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Tuesday, December 23, 2008

Difference between various software testing terms

Here are some similar sounding terms that confuse most people. We need to get more clarity on what the difference between these terms is, so here is an attempt to do that. The Difference Between Quality Assurance, Quality Control, And Testing, explained below.
A large number of people are confused about the difference between quality assurance (QA), quality control (QC), and testing. These terms are closely related, but they are essentially different concepts and we need to understand the difference between them. Their being difference does not minimize the importance of all of them, and since all three are critical to managing the risks of developing and maintaining software, it is important for software managers to understand the differences. The definition of these terms is below:
• Quality Assurance: Defined as a set of activities designed to ensure that the development and/or maintenance process is adequate to ensure a system will meet its objectives.
• Quality Control: Defined as a set of activities designed to evaluate a developed work product.
• Testing: The process of executing a system with the intent of finding defects, including all the necessary planning for the testing, and just does not mean the actual execution of test cases.
QA activities ensure that the process is defined and appropriate. Methodology and standards development are examples of QA activities. A QA review would focus on the process elements of a project - such as whether the requirements are being defined at the proper level of detail. In contrast, QC activities focus on finding defects in specific deliverables - e.g., are the defined requirements the right requirements. Testing is one example of a QC activity, but there are others such as inspections. Both QA and QC activities are generally required for successful software development.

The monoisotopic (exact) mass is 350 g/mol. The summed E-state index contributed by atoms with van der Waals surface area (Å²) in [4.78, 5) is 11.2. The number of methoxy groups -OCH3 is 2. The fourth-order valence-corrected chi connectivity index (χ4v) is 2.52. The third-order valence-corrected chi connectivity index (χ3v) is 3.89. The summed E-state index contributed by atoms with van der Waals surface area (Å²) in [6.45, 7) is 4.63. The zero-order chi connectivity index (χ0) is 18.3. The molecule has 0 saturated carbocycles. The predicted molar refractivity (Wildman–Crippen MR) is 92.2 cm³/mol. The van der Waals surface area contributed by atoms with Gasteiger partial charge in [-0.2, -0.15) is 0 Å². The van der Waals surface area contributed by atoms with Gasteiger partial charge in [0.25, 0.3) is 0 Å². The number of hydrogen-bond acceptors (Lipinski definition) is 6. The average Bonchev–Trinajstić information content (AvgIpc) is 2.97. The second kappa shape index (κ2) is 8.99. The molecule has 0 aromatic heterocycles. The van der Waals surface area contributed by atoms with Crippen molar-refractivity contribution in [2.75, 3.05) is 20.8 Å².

There can be disagreements over who should be responsible for QA and QC activities -- i.e., whether a group external to the project management structure should have responsibility for either QA or QC. The correct answer will vary depending on the situation, but here are some suggestions:
• While line management can and should have the primary responsibility for implementing the appropriate QA, QC and testing activities on a project, an external QA function can provide valuable expertise and perspective, and his help is in most cases, beneficial.
• There is no right value for the the amount of external QA/QC, more like it should be a function of the project risk and the process maturity of an organization. As organizations mature, management and staff will implement the proper QA and QC approaches as a matter of habit and as a result, the need for external guidance reduces, with review being more relevant.

Monday, December 22, 2008

Stages of a complete test cycle

People who are involved in the business of software testing know many parts of the testing process, but there are few people who have covered all the stages involved from the time of getting the project requirements, to the last stages of testing. Here is a timeline of the steps involved in this process:

• Requirements Phase: Get the requirements, along with the functional design, the internal design specifications
• Resourcing estimation: Obtain budget and schedule requirements
• Get into details of the project-related personnel and their responsibilities and the reporting requirements
• Work out the required processes (such as release processes, change processes, etc.). Defining such processes can typically take a lot of time.
• Identify application's higher-risk aspects, set priorities, and determine scope and limitations of tests